The team is now using this feedback to identify gaps, and revise and refine the framework. We will be reporting back to you on progress in 2022.

The project team would like to thank all who contributed their time and thoughts.

Feedback so far

Whilst the feedback is still being synthesised, there has been resounding support for the framework and its principles.

All stakeholders that have engaged with consultation have been clear that the framework is a welcome first step in addressing critical gaps in the knowledge and skills of the mental health/addiction and disability workforces in addressing the mental health needs of tāngata whaikaha.

Next steps

Feedback from the consultation will be synthesised and analysed and will inform the final version of the framework that will be delivered in early 2022.


The project is being guided by co-design principles, including the participation of people with direct experience on the governance group and within the project team. The governance group also includes members who can advise from Māori and Pasifika perspectives, clinicians, and other workforce leaders and representatives from disabled people’s organisations, the health and disability workforces and their support agencies. Members of the governance group are:

  • John Vogenthaler (Te Pou - Principal Advisor Disability) - Chair
  • Gabby Hogg (Te Pou - Specialist ASD Consumer Advisor)
  • Philip Patston (Diversity Consultant and Managing Director Diversity NZ)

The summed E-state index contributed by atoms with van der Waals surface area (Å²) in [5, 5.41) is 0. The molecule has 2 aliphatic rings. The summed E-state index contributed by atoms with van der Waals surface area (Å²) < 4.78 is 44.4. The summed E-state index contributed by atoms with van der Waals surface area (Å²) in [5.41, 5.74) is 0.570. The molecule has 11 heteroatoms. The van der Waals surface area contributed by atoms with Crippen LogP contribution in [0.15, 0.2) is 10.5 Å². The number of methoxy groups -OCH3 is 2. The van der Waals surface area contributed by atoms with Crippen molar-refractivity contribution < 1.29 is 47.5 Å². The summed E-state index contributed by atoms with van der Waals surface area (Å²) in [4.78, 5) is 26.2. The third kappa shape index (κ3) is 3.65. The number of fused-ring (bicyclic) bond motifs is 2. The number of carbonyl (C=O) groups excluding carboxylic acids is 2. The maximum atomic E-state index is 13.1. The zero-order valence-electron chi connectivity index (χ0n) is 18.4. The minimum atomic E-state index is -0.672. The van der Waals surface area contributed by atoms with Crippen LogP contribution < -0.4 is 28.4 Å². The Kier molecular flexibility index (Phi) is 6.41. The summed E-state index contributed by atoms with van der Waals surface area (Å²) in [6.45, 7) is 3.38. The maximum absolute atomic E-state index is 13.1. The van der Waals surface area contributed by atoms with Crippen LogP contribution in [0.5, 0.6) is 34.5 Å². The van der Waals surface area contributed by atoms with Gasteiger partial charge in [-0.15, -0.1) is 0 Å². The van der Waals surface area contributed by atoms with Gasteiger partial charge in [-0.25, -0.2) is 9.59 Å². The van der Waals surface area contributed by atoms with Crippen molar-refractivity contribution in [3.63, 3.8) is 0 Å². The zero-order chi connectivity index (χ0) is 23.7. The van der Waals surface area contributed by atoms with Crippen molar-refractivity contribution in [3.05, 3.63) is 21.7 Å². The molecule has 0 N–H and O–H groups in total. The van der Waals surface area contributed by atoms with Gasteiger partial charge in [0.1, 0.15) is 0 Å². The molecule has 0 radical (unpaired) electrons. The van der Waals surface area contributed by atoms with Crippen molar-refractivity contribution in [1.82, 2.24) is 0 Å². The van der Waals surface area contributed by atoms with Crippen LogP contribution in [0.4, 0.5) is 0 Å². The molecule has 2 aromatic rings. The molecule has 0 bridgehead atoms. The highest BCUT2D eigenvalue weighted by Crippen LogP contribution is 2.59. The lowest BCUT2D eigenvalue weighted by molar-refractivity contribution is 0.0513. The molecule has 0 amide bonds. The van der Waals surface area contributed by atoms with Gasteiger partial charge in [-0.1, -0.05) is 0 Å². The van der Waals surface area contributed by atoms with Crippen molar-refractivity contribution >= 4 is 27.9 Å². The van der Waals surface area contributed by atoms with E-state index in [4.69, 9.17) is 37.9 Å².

• Alexia Black (Lived experience advocate and accessibility expert - Balance Aotearoa and the Ministry of Health - Representing the Disabled People's Organisation Coalition)
  • Chris Tilley (People First – Lived experience advocate - Representing the Disabled People's Organisation Coalition)
  • Dr Sione Vaka (Senior Lecturer at Auckland University of Technology)
  • Rickardt van Dyk (Senior Psychologist, Idea Services)
  • Paul Holmes (Direct experience advocate)


John Vogenthaler (Te Pou, Principal Advisor Disability) is the leading the team. The team includes direct experience members, project management specialists, researchers, and cultural advisors, each of whom have significant experience and expertise. Key team members include:

  • Rebecca Merrington (Te Pou, Project Support)
  • Gabby Hogg (Te Pou, Specialist ASD Consumer Advisor)
  • Philip Patston (Diversity Consultant and Managing Director Diversity NZ)
  • Gordon Boxall (Disability Services Contractor and Director - Weaving Thread)
  • Dr Martyn Matthews (Consultant in autism and developmental disabilities, Kestral Consulting)
  • Paula Parsonage (Independent Consultant, Health, Social Services, Disability)
  • Nigel Ngahiwi (Independent Contractor)

The team is also being supported by:

  • Kahurangi Fergusson-Tibble (Te Pou, Principal Advisor Māori)
  • Manase Lua (Te Pou, Principal Advisor Pasifika)
  • Dr Angela Jury (Te Pou, Research Manager)
  • Heather Kongs-Taylor (Te Pou, Evaluation Manager).

Get in touch

If you want to provide questions, comments, or simply want to get in touch with the team, please contact us at